- Written by Mark Vignola
- Published on 18 October 2011
Home Theater Build: What am I looking for in a new projector?
In the last section of this series I am going to talk little about where I am looking to go with this theater. I think we all have a wish list of things that weâ€™d like to address in our systems...new equipment we want to get and places we want to make changes. Iâ€™ll address my own personal thoughts here, and talk a little about what goes in to my decision making.
Being primarily a video person, Iâ€™m always thinking about new display technology. I generally donâ€™t upgrade in consecutive years â€“ most often the increase in performance in consecutive years doesnâ€™t warrant the cost of the upgrade. We are approaching two product cycles after my RS-25 was purchased, so this year Iâ€™ll be on the lookout for possibly my next projector. What will I keep my eyes on? Iâ€™ll deal briefly with few areas of consideration that I believe we should all think about before we decide to spend money on a new projector.
The â€œHoly Grailâ€ of digital video has always been increased contrast. Manufactures have made great strides in this area. Just a few years ago blacks were more gray and shadow detail was severely lacking. However, there is still farther to push the envelope in the production of deep blacks. I still have yet to see a digital projector that doesnâ€™t cast a shadow when I walk in front of it when displaying an all black field. The gauntlet can and is being pushed forward by projector manufacturers, with better black levels being reported every year. Any new projector that I evaluate will be at this cutting edge, exhibiting best in class black level performance.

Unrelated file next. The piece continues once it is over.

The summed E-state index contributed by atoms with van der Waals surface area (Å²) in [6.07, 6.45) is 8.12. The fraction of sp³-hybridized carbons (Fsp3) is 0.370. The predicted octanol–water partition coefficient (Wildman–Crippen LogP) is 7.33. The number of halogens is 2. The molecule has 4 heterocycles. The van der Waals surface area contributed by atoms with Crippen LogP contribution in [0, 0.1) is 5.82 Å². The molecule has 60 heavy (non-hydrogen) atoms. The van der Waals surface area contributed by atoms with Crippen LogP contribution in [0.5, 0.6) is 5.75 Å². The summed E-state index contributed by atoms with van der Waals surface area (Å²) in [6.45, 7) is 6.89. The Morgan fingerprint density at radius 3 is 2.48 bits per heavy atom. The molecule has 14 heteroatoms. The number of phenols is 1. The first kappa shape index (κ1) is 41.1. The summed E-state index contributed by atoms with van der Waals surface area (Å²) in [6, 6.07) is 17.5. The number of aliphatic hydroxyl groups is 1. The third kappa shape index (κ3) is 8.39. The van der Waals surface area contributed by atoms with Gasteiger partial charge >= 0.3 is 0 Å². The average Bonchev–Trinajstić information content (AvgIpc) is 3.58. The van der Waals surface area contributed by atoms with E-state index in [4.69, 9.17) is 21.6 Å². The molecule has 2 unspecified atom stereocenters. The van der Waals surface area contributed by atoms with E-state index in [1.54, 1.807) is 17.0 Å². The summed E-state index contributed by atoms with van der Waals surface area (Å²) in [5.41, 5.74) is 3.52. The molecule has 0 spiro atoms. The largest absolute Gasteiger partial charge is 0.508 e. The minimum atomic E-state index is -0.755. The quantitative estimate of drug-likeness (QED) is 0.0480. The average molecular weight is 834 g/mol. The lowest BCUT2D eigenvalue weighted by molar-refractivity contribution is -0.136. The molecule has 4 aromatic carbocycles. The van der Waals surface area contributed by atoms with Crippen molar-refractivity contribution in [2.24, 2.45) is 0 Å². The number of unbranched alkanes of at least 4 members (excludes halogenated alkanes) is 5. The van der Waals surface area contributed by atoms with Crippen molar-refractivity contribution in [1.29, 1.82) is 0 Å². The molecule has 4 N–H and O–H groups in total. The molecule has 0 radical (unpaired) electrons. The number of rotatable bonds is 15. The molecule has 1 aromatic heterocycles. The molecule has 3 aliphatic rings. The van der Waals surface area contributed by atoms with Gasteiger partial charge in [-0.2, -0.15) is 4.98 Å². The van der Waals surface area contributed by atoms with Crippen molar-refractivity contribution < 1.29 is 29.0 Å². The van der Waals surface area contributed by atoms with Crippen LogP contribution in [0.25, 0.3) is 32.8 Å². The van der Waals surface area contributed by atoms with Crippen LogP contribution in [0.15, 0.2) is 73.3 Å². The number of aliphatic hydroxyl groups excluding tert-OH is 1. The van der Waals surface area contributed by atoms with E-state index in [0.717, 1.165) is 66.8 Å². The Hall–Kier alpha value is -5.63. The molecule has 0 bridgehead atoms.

While increased contrast ratio is something that we will always talk about in new displays, it is worth noting that for projectors, the room will always be part of the equation. It is important to keep in mind that increasing a projectors contrast can be all but negated by improper room conditions. As we push the contrast envelope further and further, leaked and reflected light in the room becomes increasing important. Before spending money on a projector with huge contrast ratio numbers, take a critical look at your room â€“ if itâ€™s painted white, with white carpets, you may not gain much benefit from all of that extra money.
Personally, given my screen size, projector brightness hasnâ€™t been an important factor for me. At 92â€ Iâ€™m well within the range for most residential targeted home theater projectors. For those with bigger screens though, increasing brightness in a smaller and more economical package is always desirable. We are also looking for projectors that can produce a brighter picture, without sacrificing contrast. Again, while this isnâ€™t a major concern in my current set-up, this is an active area of innovation for projector manufacturers. If you like your image really big, advances in projector brightness will be worth paying close attention to.